I am going on my sixth year as a Teton Valley, Idaho resident. When I think about my surroundings prior to this situation, I often balk at the difference. Yes, six years might seem like a semi-long time ago, but it is not specifically about the environment I came from just prior to moving here, but the surroundings that blanketed my life before that and even before that.
I have finally come to the conclusion that I have spent most of my life as a city girl. I often don’t want to admit things like this, for fear of being stereotyped further. “Oh, a city girl, eh? You must really miss your heels and park ‘n ride pass!” Yeah. No. I have never lived in such a remote or rural location such as this one, it’s true. But did I love those cities? Did I love Seattle, St. Louis, and Minneapolis? Did I take advantage of my urban landscape while I was in it? Invariably, the answer has to be no.
Okay, “no” with qualifications.
I did and still do love Seattle. But I never truly lived in Seattle proper. I lived north of the Emerald City and my favorite thing about that location was its proximity to Highway 2. All you had to do was get on it, and you would soon be in the woods. I took that damn highway to white water rafting locations, either putting in with friends or helping to shuttle when I didn’t paddle. I drove out that way just to hike, or camp or mountain bike. I did not spend precious weekend time on the I-5, trying to get deeper into the city.
I do love St. Louis. It’s a great place to visit. During the time I lived, there, though, I was miserable. My life seemed to be one long commute from my apartment in the city to… everything. My job was a haul. Visiting family always seemed to be a haul. I was completely annoyed on a regular basis by the sheer amount of cars that seemed to be in my life. I was in my car, and everyone else was in their car, and our lives progressed rather disjointedly in this position, but it was the norm. Socially speaking, many of the women that I was acquainted with were obsessed with hair and nails. I decided that this must be a cultural thing. A Midwestern enigma. But. I was the enigma. I was too casual in many regards, always surrounded by a gaggle of girls that seemed to sparkle just a bit more than I did (this was due to the proliferation of sparkle make-up and sequins in the early 2000’s). I actually got fake nails once in an effort to fit in. I then broke all of them off 48hrs later while trying to get the rag top back up on my Jeep.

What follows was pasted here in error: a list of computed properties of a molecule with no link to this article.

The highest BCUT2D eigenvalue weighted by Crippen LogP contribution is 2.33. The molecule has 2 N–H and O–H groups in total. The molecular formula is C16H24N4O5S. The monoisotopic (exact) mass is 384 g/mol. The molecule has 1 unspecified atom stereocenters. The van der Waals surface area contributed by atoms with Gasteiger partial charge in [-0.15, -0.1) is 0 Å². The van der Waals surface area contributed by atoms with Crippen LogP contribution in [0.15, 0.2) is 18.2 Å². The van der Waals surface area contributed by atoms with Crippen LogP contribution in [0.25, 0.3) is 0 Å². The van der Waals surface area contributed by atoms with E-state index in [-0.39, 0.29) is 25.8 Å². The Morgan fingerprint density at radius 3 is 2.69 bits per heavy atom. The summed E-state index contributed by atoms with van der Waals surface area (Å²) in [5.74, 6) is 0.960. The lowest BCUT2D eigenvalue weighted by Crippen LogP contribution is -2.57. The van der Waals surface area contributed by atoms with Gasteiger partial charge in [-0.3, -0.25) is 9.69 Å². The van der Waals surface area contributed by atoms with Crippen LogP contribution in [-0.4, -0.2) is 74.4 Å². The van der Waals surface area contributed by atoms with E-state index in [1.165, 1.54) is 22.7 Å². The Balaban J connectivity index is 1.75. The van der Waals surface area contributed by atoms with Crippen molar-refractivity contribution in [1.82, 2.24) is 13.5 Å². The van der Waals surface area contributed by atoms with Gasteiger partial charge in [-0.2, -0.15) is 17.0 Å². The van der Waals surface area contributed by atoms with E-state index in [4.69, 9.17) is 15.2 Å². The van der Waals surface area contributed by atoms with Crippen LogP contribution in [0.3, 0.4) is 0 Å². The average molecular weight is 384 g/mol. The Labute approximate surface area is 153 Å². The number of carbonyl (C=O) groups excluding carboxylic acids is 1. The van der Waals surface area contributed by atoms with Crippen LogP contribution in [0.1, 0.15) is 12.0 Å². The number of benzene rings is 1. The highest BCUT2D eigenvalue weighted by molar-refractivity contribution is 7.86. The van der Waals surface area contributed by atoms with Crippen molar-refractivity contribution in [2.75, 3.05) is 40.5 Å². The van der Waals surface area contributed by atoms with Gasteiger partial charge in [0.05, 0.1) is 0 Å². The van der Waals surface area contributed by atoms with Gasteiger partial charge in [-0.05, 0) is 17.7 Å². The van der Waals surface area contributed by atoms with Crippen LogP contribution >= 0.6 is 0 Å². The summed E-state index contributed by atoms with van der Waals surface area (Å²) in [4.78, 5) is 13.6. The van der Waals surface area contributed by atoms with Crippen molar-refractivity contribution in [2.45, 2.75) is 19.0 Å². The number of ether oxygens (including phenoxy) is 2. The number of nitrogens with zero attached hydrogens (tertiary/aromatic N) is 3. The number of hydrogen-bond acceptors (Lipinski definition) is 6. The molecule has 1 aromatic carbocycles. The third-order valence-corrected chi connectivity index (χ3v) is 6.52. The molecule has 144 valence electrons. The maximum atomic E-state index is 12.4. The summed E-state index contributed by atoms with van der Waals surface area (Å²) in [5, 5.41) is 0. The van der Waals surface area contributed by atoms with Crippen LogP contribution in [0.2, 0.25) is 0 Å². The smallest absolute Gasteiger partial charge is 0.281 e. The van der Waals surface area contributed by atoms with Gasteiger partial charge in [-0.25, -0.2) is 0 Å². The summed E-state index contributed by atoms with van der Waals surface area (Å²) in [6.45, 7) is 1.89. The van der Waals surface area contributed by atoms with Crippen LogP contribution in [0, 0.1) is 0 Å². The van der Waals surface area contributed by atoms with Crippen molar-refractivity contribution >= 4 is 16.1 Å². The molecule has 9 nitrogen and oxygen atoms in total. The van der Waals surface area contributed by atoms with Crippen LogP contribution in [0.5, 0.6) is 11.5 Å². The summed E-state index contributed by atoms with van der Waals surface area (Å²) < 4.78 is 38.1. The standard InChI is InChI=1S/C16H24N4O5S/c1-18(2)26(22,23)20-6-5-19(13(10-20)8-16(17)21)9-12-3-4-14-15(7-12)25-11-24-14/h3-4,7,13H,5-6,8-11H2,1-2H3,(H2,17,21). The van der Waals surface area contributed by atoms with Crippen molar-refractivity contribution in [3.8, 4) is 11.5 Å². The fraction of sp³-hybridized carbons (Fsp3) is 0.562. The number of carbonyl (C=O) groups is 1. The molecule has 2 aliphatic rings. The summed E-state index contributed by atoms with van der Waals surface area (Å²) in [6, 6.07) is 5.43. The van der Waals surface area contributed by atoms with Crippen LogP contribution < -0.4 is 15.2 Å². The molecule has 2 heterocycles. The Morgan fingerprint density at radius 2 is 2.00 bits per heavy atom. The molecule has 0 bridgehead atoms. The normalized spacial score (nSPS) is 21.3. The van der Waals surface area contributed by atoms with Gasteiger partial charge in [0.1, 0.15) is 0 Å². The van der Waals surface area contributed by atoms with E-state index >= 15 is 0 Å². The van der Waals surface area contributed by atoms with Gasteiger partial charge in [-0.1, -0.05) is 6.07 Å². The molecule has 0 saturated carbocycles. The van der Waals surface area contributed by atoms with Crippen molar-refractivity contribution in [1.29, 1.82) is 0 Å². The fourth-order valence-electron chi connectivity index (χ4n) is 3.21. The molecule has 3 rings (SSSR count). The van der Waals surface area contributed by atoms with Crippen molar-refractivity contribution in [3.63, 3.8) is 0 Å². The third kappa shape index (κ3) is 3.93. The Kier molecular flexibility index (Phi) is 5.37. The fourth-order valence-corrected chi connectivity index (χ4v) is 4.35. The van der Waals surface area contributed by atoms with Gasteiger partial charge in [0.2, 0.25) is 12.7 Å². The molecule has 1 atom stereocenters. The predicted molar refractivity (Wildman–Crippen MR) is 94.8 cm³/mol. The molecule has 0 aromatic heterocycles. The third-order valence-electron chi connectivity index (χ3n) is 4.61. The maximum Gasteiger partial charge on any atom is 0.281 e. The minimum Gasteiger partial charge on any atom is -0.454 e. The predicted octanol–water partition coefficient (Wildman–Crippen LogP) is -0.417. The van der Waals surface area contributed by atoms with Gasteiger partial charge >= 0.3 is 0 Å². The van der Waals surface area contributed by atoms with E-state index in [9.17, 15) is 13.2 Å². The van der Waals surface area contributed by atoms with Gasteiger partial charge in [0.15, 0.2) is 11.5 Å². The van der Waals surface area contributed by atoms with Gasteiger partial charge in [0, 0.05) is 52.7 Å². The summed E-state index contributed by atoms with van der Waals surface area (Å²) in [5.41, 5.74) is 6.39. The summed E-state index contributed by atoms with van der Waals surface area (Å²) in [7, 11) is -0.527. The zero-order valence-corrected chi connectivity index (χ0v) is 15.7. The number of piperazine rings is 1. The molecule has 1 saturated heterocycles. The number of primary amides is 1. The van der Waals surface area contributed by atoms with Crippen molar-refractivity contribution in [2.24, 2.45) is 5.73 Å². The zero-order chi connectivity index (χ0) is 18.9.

In Minneapolis – well, I just worked there. I was happy to come home every night to Tim in our little 900 square foot house that was an hour from my job, but cornfield adjacent. There was a wetland preserve just up the road, and we spent scads of time outside together, gazing upon the black, fertile soil that covered the rolling hills. And, I do love Minneapolis – but I never did enough there. I went to the Guthrie Theater only once during the three years that I lived near there. I didn’t see enough of the museums… I feel that I should go back as a tourist some day. I have not yet returned since moving here.
So I was a city girl. It’s easy to choose labels like that. I was a city girl because I lived in cities. But did I belong in those cities? Did I revel in my urban environment, chasing after the next coolest thing to do, or the best place to eat? I don’t remember it being that way. I was always looking to pull the parachute. It seems that I have.